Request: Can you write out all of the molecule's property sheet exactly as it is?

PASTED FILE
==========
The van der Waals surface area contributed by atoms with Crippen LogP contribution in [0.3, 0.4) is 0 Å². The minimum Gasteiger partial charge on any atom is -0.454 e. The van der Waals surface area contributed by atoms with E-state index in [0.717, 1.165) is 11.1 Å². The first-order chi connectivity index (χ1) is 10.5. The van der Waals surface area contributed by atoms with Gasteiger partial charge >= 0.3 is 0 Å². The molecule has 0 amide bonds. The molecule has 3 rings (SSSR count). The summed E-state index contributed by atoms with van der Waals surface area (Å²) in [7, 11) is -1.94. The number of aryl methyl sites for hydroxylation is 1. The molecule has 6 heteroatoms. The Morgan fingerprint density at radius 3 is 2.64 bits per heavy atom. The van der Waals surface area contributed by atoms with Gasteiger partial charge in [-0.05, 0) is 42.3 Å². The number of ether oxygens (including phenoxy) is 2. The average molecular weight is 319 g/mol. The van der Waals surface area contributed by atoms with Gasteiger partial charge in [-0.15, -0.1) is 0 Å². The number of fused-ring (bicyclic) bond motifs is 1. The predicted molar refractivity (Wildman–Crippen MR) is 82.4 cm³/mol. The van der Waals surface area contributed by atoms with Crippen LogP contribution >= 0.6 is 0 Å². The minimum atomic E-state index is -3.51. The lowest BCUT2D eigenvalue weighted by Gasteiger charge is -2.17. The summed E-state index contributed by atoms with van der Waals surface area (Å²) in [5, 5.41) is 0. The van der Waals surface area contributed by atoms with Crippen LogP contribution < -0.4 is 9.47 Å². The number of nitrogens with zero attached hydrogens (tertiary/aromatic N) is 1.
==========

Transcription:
The van der Waals surface area contributed by atoms with Crippen LogP contribution in [0.3, 0.4) is 0 Å². The minimum Gasteiger partial charge on any atom is -0.454 e. The van der Waals surface area contributed by atoms with E-state index in [0.717, 1.165) is 11.1 Å². The first-order chi connectivity index (χ1) is 10.5. The van der Waals surface area contributed by atoms with Gasteiger partial charge >= 0.3 is 0 Å². The molecule has 0 amide bonds. The molecule has 3 rings (SSSR count). The summed E-state index contributed by atoms with van der Waals surface area (Å²) in [7, 11) is -1.94. The number of aryl methyl sites for hydroxylation is 1. The molecule has 6 heteroatoms. The Morgan fingerprint density at radius 3 is 2.64 bits per heavy atom. The van der Waals surface area contributed by atoms with Gasteiger partial charge in [-0.05, 0) is 42.3 Å². The number of ether oxygens (including phenoxy) is 2. The average molecular weight is 319 g/mol. The van der Waals surface area contributed by atoms with Gasteiger partial charge in [-0.15, -0.1) is 0 Å². The number of fused-ring (bicyclic) bond motifs is 1. The predicted molar refractivity (Wildman–Crippen MR) is 82.4 cm³/mol. The van der Waals surface area contributed by atoms with Crippen LogP contribution >= 0.6 is 0 Å². The minimum atomic E-state index is -3.51. The lowest BCUT2D eigenvalue weighted by Gasteiger charge is -2.17. The summed E-state index contributed by atoms with van der Waals surface area (Å²) in [5, 5.41) is 0. The van der Waals surface area contributed by atoms with Crippen LogP contribution < -0.4 is 9.47 Å². The number of nitrogens with zero attached hydrogens (tertiary/aromatic N) is 1.